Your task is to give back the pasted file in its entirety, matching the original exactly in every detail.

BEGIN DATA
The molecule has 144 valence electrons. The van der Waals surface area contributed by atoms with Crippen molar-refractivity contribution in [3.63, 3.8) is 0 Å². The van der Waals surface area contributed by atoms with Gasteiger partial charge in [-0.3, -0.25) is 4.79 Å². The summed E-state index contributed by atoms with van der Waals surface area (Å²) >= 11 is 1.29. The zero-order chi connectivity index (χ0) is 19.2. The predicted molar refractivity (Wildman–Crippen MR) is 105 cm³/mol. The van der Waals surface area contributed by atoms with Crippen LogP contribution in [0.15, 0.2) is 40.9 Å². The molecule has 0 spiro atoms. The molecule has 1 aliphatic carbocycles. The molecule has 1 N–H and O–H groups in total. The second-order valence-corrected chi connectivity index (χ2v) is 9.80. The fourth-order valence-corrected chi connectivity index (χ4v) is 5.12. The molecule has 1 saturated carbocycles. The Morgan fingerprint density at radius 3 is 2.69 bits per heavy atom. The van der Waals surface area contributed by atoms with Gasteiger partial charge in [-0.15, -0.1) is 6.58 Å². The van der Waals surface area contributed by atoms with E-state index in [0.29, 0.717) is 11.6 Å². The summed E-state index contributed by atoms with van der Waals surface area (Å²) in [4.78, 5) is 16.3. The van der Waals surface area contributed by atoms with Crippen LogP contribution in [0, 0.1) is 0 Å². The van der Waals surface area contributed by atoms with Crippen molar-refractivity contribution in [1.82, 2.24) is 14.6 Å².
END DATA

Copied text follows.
The molecule has 144 valence electrons. The van der Waals surface area contributed by atoms with Crippen molar-refractivity contribution in [3.63, 3.8) is 0 Å². The van der Waals surface area contributed by atoms with Gasteiger partial charge in [-0.3, -0.25) is 4.79 Å². The summed E-state index contributed by atoms with van der Waals surface area (Å²) >= 11 is 1.29. The zero-order chi connectivity index (χ0) is 19.2. The predicted molar refractivity (Wildman–Crippen MR) is 105 cm³/mol. The van der Waals surface area contributed by atoms with Crippen LogP contribution in [0.15, 0.2) is 40.9 Å². The molecule has 0 spiro atoms. The molecule has 1 aliphatic carbocycles. The molecule has 1 N–H and O–H groups in total. The second-order valence-corrected chi connectivity index (χ2v) is 9.80. The fourth-order valence-corrected chi connectivity index (χ4v) is 5.12. The molecule has 1 saturated carbocycles. The Morgan fingerprint density at radius 3 is 2.69 bits per heavy atom. The van der Waals surface area contributed by atoms with Gasteiger partial charge in [-0.15, -0.1) is 6.58 Å². The van der Waals surface area contributed by atoms with E-state index in [0.29, 0.717) is 11.6 Å². The summed E-state index contributed by atoms with van der Waals surface area (Å²) in [4.78, 5) is 16.3. The van der Waals surface area contributed by atoms with Crippen LogP contribution in [0, 0.1) is 0 Å². The van der Waals surface area contributed by atoms with Crippen molar-refractivity contribution in [1.82, 2.24) is 14.6 Å².